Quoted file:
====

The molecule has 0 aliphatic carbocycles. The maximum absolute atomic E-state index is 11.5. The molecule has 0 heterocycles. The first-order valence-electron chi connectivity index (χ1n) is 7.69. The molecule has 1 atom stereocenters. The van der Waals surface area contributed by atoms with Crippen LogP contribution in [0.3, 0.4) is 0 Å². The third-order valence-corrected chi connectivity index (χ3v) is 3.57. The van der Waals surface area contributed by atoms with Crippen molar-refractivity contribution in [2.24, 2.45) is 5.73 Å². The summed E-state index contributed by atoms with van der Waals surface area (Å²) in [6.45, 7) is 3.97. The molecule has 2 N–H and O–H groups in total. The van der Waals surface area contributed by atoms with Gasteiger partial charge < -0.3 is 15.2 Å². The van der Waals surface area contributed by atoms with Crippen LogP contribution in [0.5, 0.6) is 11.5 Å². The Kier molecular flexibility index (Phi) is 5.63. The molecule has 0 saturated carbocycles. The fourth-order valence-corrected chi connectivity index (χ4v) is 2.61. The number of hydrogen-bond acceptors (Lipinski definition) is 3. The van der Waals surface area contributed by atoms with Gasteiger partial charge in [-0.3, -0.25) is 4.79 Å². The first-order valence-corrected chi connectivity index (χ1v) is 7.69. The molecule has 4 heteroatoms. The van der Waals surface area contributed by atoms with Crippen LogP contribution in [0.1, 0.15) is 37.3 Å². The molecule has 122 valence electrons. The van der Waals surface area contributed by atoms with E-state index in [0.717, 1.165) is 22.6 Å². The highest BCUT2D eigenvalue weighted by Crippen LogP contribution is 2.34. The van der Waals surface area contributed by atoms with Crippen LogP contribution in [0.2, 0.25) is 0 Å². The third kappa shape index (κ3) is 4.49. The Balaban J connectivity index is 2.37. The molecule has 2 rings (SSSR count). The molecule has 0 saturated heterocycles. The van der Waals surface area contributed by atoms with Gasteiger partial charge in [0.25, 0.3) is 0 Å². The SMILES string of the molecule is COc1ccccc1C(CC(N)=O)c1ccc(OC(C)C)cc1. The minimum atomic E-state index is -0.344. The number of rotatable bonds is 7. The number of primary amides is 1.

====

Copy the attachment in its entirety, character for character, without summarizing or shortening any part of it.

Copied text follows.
The molecule has 0 aliphatic carbocycles. The maximum absolute atomic E-state index is 11.5. The molecule has 0 heterocycles. The first-order valence-electron chi connectivity index (χ1n) is 7.69. The molecule has 1 atom stereocenters. The van der Waals surface area contributed by atoms with Crippen LogP contribution in [0.3, 0.4) is 0 Å². The third-order valence-corrected chi connectivity index (χ3v) is 3.57. The van der Waals surface area contributed by atoms with Crippen molar-refractivity contribution in [2.24, 2.45) is 5.73 Å². The summed E-state index contributed by atoms with van der Waals surface area (Å²) in [6.45, 7) is 3.97. The molecule has 2 N–H and O–H groups in total. The van der Waals surface area contributed by atoms with Gasteiger partial charge < -0.3 is 15.2 Å². The van der Waals surface area contributed by atoms with Crippen LogP contribution in [0.5, 0.6) is 11.5 Å². The Kier molecular flexibility index (Phi) is 5.63. The molecule has 0 saturated carbocycles. The fourth-order valence-corrected chi connectivity index (χ4v) is 2.61. The number of hydrogen-bond acceptors (Lipinski definition) is 3. The van der Waals surface area contributed by atoms with Gasteiger partial charge in [-0.3, -0.25) is 4.79 Å². The first-order valence-corrected chi connectivity index (χ1v) is 7.69. The molecule has 4 heteroatoms. The van der Waals surface area contributed by atoms with Crippen LogP contribution in [0.1, 0.15) is 37.3 Å². The molecule has 122 valence electrons. The van der Waals surface area contributed by atoms with E-state index in [0.717, 1.165) is 22.6 Å². The highest BCUT2D eigenvalue weighted by Crippen LogP contribution is 2.34. The van der Waals surface area contributed by atoms with Crippen LogP contribution in [0.2, 0.25) is 0 Å². The third kappa shape index (κ3) is 4.49. The Balaban J connectivity index is 2.37. The molecule has 2 rings (SSSR count). The molecule has 0 saturated heterocycles. The van der Waals surface area contributed by atoms with Gasteiger partial charge in [0.25, 0.3) is 0 Å². The SMILES string of the molecule is COc1ccccc1C(CC(N)=O)c1ccc(OC(C)C)cc1. The minimum atomic E-state index is -0.344. The number of rotatable bonds is 7. The number of primary amides is 1.